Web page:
A little Ape with huge She-Bear

Some more Coleridge juvenalia – this one written in 1792 (age 20) on a break from Cambridge.  It’s addressed to his brother George and concerns the vicar who succeeded their father – the Dickensian-named Fulwood Smerdon.

Written After a Walk Before Supper

Tho’ much averse, dear Jack, to flicker,
To find a likeness for friend V—ker,
I’ve made thro’ Earth, and Air, and Sea,
A Voyage of Discovery!
And let me add (to ward off strife)
For V—ker and for V—ker’s Wife —
She large and round beyond belief,
A superfluity of beef!
Her mind and body of a piece,
And both composed of kitchen-grease.
In short, Dame Truth might safely dub her
Vulgarity enshrin’d in blubber!
He, meagre bit of littleness,
All snuff, and musk, and politesse;
So thin, that strip him of his clothing,
He’d totter on the edge of Nothing!
In case of foe, he well might hide
Snug in the collops of her side.
Ah then, what simile will suit?
Spindle-leg in great jack-boot?
Pismire crawling in a rut?
Or a spigot in a butt?
Thus I humm’d and ha’d awhile,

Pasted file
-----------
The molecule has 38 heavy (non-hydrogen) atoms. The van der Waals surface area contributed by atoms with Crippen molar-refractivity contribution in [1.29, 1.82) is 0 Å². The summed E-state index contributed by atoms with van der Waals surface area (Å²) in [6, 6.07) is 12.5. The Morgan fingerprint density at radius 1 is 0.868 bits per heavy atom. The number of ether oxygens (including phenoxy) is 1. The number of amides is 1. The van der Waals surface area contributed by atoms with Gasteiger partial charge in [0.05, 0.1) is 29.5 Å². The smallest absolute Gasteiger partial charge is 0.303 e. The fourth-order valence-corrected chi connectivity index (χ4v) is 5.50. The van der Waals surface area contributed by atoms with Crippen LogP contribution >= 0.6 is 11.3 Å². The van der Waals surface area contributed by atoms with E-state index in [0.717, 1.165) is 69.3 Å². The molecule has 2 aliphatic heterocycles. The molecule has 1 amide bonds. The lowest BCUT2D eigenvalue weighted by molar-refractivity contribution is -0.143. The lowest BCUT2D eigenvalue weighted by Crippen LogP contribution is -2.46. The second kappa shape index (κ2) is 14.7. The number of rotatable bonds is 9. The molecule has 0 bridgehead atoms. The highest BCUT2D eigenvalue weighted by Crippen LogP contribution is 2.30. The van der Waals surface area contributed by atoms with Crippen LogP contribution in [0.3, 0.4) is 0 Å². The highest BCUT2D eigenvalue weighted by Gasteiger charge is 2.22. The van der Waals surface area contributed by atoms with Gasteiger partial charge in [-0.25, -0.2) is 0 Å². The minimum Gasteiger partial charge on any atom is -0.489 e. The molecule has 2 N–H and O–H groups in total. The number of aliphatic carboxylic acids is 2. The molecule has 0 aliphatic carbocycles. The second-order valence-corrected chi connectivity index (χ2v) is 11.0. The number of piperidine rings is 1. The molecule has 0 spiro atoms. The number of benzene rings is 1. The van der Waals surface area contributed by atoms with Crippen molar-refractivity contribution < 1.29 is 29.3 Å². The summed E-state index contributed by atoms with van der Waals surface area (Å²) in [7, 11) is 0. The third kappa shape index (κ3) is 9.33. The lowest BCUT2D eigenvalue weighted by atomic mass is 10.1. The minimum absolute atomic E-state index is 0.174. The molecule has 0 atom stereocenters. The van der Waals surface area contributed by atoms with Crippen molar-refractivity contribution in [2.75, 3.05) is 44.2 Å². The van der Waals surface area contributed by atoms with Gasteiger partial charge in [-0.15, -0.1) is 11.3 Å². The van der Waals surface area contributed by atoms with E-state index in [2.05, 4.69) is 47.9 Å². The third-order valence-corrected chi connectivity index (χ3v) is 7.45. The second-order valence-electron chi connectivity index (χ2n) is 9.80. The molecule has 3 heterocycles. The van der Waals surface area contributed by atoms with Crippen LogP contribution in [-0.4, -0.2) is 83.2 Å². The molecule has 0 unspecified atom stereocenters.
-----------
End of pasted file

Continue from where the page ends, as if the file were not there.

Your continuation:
When Madam Memory with a smile
Thus twitch’d my ear — ‘‘Why sure, I ween,
In London streets thou oft hast seen
The very image of this pair:
A little Ape with huge She-Bear
Link’d by hapless chain together:
An unlick’d mass the one — the other
An antic small with nimble crupper — ‘‘
But stop, my Muse! for here comes supper.

The tea-kettle is spoilt and Coleridge is undone!

Some Coleridge comic juvenalia:

Monody on a Tea-kettle

O Muse who sangest late another’s pain,
To griefs domestic turn thy coal-black steed!
With slowest steps thy funeral steed must go,
Nodding his head in all the pomp of woe:
Wide scatter round each dark and deadly weed,
And let the melancholy dirge complain,
(Whilst Bats shall shriek and Dogs shall howling run)